Hawke under citizen cloud
ASSISTANT Immigration Minister Alex Hawke has denied allegations he could be a dual Greek citizen following revelations his mother was born in Greece.
The minister, who represents the seat of Mitchell in northwest Sydney, claims he has only “solely held Australian citizenship”.
But questions have emerged about Mr Hawke’s eligibility because his mother was born in Greece and migrated to Australia in the 1950s.
According to the Greek embassy in Canberra, a person acquires Greek citizenship at the time of birth “if said person is born to a parent of Greek nationality”, whether it is activated or not.
“...that is, the offspring of a Greek citizen, even if the parent has not exercised his/her right to citizenship”.
But it also states Greek citizens must be “duly registered in the records of a municipality of the Hellenic Republic”.
In a statement to the Sunday Herald Sun, Mr Hawke said: “I was born in Wollongong, have lived my whole life in Australia and have only ever solely held Australian citizenship”.
“I am an Australian citizen only and have never held or acquired or sought Greek or any other citizenship”.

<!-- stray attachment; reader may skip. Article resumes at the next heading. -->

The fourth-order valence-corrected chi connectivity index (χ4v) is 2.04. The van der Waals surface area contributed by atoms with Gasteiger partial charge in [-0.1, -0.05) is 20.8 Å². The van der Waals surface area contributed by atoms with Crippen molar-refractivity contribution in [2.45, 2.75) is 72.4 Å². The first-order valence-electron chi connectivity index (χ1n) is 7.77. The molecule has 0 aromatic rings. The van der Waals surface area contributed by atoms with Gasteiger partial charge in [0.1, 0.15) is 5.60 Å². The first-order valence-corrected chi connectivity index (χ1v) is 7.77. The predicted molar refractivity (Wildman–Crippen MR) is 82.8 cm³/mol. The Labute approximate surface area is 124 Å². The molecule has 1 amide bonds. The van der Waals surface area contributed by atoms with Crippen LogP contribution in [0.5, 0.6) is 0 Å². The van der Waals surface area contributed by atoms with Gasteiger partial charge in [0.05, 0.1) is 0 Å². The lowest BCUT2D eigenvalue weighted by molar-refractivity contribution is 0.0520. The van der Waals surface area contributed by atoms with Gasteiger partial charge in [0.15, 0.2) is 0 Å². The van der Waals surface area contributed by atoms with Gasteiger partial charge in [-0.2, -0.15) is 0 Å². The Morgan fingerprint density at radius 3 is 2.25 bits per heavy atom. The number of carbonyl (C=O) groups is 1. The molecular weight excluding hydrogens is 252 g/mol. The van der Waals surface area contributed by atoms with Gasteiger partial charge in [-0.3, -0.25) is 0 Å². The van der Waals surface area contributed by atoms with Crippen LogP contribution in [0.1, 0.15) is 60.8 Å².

Earlier this year Mr Hawke’s colleagues Julia Banks and Industry Minister Arthur Sinodinos were also forced to deny they were dual Greek citizens.
At the time the Liberal Party said it received confirmation from the Greek embassy that Ms Banks was not registered as a Greek citizen.
Senator Sinodinos, whose parents were born on the Greek island of Cephalonia, said he had “never held Greek citizenship”. But constitutional expert Professor George Williams said the case of the three MPs had not been tested.
“We have not seen expert opinions on these three MPs with Greek heritage,” he said.
“But the Australian law is clear; if Greek law regards a person as a citizen they are disqualified from sitting in Parliament unless they have taken reasonable steps to renounce Greek citizenship.”
He said the final decision maker was the High Court.
Two Labor MPs Maria Vamvakinou and Steve Georganas, claim they wrote to the embassy to renounce rights to citizenship before being elected.
During his maiden speech, Mr Hawke paid tribute to his family who were part of the post-World War II migration wave to Australia.
In 2014 he also tweeted about his Greek heritage saying: “I can’t help being born half Greek, in fact I’m proud of it”.